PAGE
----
23. Thank you so much for finding the strength and courage to write this. I have an inkling of what you must have gone through; I went through chemotherapy on my own, without friends or family to help, and the terror and fatigue were unbelievable. At one point my white cell count dropped to zero and I was hospitalised and quarantined for 10 days. One thing I’ve always said looking back on that experience is that it was hard to have to ‘take care’ of other people and their fears and concerns while I was fighting so hard myself. It sounds as if you feel the same. We can all learn something useful from this, whether for our friends or for ourselves. I hope your recovery continues until the darkness inside abates, along with the physical symptoms.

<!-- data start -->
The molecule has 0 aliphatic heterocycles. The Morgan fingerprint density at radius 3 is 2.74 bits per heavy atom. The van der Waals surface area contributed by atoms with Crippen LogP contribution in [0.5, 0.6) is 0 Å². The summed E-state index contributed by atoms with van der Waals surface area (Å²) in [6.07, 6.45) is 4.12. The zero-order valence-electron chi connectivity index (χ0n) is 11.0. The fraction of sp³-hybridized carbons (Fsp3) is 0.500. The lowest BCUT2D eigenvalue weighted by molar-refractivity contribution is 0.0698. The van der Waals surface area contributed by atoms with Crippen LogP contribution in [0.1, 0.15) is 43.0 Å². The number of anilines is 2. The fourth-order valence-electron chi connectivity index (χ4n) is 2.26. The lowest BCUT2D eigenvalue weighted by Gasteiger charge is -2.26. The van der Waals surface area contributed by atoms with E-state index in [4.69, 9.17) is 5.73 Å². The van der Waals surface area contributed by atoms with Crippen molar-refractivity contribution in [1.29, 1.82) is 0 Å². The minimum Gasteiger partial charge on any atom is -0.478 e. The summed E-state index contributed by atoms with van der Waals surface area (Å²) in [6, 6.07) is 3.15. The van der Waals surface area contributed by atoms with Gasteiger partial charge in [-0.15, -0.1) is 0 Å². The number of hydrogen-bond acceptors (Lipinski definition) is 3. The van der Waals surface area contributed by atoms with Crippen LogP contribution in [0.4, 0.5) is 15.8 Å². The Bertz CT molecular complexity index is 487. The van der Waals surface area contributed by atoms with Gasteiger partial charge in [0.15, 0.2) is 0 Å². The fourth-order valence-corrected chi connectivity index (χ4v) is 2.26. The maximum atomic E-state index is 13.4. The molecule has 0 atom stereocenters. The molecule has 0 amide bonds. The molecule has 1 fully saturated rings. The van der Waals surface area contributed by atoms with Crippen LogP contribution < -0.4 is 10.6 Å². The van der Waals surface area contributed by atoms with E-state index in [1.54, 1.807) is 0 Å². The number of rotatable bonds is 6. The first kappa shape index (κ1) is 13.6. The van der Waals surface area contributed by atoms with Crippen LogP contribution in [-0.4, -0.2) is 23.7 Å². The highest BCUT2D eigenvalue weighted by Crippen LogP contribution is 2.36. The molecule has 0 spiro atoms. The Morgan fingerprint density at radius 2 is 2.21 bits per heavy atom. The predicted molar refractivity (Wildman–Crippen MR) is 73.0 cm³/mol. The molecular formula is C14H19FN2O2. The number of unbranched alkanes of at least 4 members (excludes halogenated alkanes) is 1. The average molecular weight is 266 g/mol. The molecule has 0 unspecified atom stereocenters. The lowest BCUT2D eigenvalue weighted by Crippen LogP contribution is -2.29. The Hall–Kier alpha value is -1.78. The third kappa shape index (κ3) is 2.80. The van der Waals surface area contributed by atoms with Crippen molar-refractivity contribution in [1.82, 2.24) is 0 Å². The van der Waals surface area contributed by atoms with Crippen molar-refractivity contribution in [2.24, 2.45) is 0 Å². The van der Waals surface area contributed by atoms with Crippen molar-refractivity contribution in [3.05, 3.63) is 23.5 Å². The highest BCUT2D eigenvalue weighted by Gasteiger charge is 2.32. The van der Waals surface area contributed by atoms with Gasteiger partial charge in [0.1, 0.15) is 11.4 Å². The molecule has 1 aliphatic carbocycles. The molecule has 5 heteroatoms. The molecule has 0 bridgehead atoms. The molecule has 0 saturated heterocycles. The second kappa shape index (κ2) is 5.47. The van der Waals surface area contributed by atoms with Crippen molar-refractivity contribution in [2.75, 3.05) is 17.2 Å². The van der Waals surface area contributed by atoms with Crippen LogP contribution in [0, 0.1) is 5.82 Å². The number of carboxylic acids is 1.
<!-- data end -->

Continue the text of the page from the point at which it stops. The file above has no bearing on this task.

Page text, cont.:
24. Hugs to you Sarah and I’m so glad you’re out on the other side of this horrid virus. Thanks for this post and your honesty, You’ve filled in so many of the gaps that none of the TV recovery stories can hope to fill. I’m a bit uneasy about those stories… yes we need them because it gives hope amongst the rest of the grim news, but I wasn’t sure about wheeling out someone so obviously exhausted from their ordeal that it was quite the right thing for their continued recovery.